People wanting to study the difference between agricultural and nomadic societies could do well to look at the transition as it happens in Egypt, about which quite a lot is known. It happens very swiftly, and coincides quite precisely with the arrival of grain.

  • http://blogs.discovermagazine.com/gnxp Razib Khan

    is there a paper you’d point to as an entry into the literature on the second point?

  • Mike Cope

    A good place to start would be:
    Wengrow, David (2006). The Archaeology of Early Egypt:
    Social Transformations in North-East Africa, c. 10,000 to 2,650
    BC. New York: Cambridge University Press. ISBN 0521835860.

  • DavidB

    There’s an old but still useful book on ‘The Population Problem’ by A. Carr-Saunders. (Useful for facts about practices in various cultures, not for C-S’s theories.) Among traditional hunter-gatherers the average family size was small due to prolonged lactation and frequent infanticide. A family could not support more than one or two small children at a time, and during food shortages the children would be the first to go.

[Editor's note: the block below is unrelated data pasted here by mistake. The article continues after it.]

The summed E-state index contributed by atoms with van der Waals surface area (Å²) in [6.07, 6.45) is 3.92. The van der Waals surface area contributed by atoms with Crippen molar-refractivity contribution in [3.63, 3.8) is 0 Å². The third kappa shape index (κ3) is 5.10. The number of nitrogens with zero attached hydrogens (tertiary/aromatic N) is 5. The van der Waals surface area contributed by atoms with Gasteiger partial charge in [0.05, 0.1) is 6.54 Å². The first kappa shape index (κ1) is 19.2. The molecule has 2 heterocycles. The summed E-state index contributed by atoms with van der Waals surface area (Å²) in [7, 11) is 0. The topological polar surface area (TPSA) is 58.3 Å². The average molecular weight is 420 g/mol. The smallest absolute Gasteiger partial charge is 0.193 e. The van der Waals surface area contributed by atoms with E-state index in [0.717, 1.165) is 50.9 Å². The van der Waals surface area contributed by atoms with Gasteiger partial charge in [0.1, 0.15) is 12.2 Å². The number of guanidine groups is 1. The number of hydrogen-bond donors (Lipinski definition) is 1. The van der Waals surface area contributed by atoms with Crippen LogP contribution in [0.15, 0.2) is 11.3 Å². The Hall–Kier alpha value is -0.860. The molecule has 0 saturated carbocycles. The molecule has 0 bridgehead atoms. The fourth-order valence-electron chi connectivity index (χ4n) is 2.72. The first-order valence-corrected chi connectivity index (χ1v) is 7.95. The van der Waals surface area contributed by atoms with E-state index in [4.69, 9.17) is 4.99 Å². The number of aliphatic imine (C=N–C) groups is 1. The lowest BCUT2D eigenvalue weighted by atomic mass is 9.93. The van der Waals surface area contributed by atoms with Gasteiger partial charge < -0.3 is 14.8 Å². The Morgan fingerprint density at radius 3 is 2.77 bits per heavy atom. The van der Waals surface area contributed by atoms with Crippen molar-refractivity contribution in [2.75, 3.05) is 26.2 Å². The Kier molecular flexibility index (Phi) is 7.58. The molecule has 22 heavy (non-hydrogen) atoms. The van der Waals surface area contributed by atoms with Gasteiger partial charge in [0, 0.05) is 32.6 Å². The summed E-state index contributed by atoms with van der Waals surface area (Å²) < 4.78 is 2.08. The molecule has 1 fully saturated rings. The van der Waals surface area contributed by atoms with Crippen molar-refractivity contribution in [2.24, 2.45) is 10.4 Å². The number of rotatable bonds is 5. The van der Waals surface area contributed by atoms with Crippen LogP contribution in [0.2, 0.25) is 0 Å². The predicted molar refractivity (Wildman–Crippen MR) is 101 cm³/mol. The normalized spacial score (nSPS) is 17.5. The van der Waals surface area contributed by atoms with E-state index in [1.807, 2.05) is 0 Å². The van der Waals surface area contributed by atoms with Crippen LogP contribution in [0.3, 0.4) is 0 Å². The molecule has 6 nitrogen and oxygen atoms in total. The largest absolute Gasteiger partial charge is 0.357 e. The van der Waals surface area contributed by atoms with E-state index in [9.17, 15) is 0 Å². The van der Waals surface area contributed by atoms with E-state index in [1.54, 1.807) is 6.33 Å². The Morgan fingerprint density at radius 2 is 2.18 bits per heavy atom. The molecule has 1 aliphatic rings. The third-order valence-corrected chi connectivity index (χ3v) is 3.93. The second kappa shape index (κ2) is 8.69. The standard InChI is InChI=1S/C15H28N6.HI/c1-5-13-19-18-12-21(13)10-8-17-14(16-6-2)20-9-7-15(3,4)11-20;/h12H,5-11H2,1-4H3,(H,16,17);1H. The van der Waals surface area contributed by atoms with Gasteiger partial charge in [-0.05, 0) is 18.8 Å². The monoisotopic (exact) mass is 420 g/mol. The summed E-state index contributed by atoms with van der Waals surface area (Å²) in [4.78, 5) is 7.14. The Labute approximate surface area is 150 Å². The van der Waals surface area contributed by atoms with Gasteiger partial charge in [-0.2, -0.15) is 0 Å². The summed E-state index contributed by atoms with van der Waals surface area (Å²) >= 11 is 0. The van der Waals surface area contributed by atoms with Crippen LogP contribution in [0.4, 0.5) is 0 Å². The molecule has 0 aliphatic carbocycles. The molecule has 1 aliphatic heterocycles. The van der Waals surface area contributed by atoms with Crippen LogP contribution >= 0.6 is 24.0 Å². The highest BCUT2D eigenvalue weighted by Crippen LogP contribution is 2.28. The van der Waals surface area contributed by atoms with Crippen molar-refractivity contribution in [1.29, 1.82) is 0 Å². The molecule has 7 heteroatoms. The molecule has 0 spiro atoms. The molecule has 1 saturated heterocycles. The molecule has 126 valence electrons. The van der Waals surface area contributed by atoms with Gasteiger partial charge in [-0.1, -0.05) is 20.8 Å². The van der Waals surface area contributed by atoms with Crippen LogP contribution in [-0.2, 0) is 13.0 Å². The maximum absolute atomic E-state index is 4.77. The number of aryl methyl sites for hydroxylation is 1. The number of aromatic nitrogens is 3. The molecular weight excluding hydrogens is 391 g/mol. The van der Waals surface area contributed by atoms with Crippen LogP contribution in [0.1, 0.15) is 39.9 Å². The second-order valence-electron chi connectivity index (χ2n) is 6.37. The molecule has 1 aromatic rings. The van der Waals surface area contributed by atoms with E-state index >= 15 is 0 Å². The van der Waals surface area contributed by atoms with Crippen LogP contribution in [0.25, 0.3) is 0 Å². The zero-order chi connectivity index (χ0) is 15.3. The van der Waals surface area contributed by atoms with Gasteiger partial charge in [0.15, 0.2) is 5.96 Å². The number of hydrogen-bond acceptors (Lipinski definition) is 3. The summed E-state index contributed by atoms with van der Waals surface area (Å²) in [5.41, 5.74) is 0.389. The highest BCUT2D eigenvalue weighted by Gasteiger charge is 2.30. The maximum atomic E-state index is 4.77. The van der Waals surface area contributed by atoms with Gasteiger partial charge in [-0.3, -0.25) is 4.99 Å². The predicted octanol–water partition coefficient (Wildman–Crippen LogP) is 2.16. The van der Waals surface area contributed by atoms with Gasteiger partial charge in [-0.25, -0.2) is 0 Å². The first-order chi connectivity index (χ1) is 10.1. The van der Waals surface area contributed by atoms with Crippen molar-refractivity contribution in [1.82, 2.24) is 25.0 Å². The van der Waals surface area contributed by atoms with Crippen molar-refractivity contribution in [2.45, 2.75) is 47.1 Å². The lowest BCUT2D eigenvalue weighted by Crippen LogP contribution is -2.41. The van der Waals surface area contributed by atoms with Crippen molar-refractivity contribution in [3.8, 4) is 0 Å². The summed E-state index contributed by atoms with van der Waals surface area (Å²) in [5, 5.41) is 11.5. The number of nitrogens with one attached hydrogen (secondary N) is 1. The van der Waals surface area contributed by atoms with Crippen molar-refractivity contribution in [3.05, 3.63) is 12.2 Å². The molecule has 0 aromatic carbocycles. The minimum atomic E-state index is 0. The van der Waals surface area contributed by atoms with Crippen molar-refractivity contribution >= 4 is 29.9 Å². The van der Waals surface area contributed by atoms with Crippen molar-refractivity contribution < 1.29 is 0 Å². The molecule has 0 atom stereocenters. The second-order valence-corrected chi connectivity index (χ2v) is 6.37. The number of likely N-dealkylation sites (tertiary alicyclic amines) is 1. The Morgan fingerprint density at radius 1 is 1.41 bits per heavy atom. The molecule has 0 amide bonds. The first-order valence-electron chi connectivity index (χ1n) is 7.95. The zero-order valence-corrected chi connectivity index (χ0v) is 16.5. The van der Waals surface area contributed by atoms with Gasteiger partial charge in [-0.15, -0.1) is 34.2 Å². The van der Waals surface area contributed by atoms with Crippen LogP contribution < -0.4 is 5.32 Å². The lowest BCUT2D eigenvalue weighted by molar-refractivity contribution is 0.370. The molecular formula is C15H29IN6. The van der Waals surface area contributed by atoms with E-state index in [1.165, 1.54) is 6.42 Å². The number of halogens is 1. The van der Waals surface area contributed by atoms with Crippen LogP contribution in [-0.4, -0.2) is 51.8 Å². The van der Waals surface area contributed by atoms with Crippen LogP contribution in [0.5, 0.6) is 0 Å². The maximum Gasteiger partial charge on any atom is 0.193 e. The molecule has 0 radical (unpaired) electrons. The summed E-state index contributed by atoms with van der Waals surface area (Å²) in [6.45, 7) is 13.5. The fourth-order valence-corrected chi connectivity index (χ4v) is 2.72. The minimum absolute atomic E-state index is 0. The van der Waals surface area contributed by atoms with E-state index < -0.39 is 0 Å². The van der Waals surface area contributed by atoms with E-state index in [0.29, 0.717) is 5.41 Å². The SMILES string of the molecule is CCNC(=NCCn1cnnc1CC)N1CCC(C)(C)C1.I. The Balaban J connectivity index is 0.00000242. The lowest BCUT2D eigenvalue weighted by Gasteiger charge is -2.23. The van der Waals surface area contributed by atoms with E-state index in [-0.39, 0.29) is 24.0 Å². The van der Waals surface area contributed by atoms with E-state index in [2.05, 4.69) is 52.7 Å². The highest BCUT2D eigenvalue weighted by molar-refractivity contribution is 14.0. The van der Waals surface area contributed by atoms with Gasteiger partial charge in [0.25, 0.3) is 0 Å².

As for polygamy, Carr-Saunders doesn’t say much about it, but other sources suggest that moderate polygamy (i.e. men with 2 or 3 wives) was not uncommon among hunter-gatherers. Among Australian tribes the older men tended to monopolise the fertile women, while younger men had to make do with pre-teen children.

  • Tom Bri

    ‘eaten in times of famine’

    I lived a couple of years in a small mountain village in Guatemala. The second summer there was a bean shortage, and corn was short, none in the market town or very expensive. People began extending their diets with various ‘weeds’, and eating things normally fed to animals. This lasted about a month, until the harvest started. Lucky for them it was a decent harvest so there was no actual starvation. But they were close.